The biggest excitement in my life for the past week has been hearing the Bulky Trash people pick up my pile of Things. Last Monday, at 7:02 am, after the morning compost truck had banged its way along our suburban street, I heard the sound of backing up. I was, in fact, waiting for it; had, in fact, already gone out to examine the pile we had sneaked out there after dark on Sunday night to see if it was still humbly awaiting pick-up. (It was.)
Oh beautiful Bulky Trash truck, I was never so glad to see you! I heard the discussions outside in between sounds of metal scraping on concrete; I heard dragging; I heard crunching. Then, the Doppler effect of that engine driving away, and I dared to peek. All gone! All gone! I spent the rest of the day humming to myself and doing a little ceremony and dance, Bulky Trash! Bulky Trash! Everybody do the Bulk-y TRASH! Do you think me simple for getting so excited about trash? Definitely. To paraphrase Jango Fett, I am a simple person just trying to make my way through the universe.
Our Education Regarding Trash
We have come a long way just in my lifetime dealing with the Things we acquire and then jettison. Sesame Street many moons ago had a video with a little song, What about garbage? Where’s it go?Where’s it go-o-o-o? as they showed smiling men putting the trash in the trucks, and the trucks putting it on the barges, and off the barges sailed into the sunset….. Well… not exactly, right?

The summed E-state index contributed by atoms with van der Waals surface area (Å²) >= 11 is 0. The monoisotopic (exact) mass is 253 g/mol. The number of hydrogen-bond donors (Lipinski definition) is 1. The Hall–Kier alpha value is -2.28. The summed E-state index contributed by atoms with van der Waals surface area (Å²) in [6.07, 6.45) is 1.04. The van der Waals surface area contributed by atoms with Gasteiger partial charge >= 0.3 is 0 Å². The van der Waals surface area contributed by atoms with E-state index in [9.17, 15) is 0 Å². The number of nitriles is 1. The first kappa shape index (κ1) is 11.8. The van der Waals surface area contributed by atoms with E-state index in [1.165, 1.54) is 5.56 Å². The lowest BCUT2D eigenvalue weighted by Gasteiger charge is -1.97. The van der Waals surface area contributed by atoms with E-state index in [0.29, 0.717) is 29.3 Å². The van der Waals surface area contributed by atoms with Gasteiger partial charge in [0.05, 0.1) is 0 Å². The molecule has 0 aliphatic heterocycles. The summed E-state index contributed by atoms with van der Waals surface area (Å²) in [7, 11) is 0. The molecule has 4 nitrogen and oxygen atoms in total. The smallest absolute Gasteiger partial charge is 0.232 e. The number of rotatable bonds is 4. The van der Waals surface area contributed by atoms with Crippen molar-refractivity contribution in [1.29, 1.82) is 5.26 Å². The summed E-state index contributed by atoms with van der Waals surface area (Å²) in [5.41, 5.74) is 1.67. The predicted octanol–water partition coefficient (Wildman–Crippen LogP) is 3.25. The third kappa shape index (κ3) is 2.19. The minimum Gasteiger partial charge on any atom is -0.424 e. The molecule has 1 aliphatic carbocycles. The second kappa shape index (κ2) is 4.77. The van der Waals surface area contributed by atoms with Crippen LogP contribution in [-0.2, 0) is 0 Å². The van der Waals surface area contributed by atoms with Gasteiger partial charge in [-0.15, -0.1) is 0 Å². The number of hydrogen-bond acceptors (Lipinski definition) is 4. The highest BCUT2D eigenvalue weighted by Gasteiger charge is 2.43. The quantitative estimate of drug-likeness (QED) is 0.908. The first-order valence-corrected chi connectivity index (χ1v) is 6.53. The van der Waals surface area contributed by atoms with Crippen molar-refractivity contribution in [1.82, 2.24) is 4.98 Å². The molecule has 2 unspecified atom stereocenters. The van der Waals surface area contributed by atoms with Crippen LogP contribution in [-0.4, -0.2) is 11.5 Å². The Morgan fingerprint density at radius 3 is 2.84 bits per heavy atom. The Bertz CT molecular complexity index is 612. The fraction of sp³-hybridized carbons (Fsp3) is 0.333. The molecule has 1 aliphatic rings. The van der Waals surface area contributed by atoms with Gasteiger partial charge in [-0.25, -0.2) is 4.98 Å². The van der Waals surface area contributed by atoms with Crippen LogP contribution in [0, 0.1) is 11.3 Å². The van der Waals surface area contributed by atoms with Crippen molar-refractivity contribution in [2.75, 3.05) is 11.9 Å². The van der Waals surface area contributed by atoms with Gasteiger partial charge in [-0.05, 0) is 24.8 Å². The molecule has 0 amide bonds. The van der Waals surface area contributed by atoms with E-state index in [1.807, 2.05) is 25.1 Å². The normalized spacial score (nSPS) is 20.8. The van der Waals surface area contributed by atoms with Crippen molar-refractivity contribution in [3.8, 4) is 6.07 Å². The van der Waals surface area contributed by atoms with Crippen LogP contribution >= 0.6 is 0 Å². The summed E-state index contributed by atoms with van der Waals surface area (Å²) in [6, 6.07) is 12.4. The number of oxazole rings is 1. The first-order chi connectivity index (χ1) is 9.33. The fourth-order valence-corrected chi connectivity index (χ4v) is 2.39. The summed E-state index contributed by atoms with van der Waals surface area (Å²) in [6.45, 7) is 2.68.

We learned when we got older and put away childish things that the trash got dumped in the ocean. Or landfills which filled up, begatting new landfills and more and more, until we realized we were going to run out of land for landfills. Voila! Earth Day and the 1970s and recycling, first a few hippies dragging trash bags full of beer cans, then a whole industry, and finally a regulatory imperative. Fast cut to 2020 where we have tri-partite trash, multi-colored cans, and 79% of our county trash avoids landfills.
But it’s not so easy, is it? Even though the Bay Area has some of the highest recycling rates in the country, even San Francisco has had to extend its Zero Waste goal another ten years, stuck at 89% because of leather, rubber, flame retardants. Or, as I found out, because nobody wants a 20-year-old metal bunk bed. We already separate out all the organics, cans, bottles, foil, paper, cardboard, egg crates, hard-molded plastic, yet there’s still cellophane. There are still Cheetos bags. (Don’t judge.)Continue reading “Trash Dance”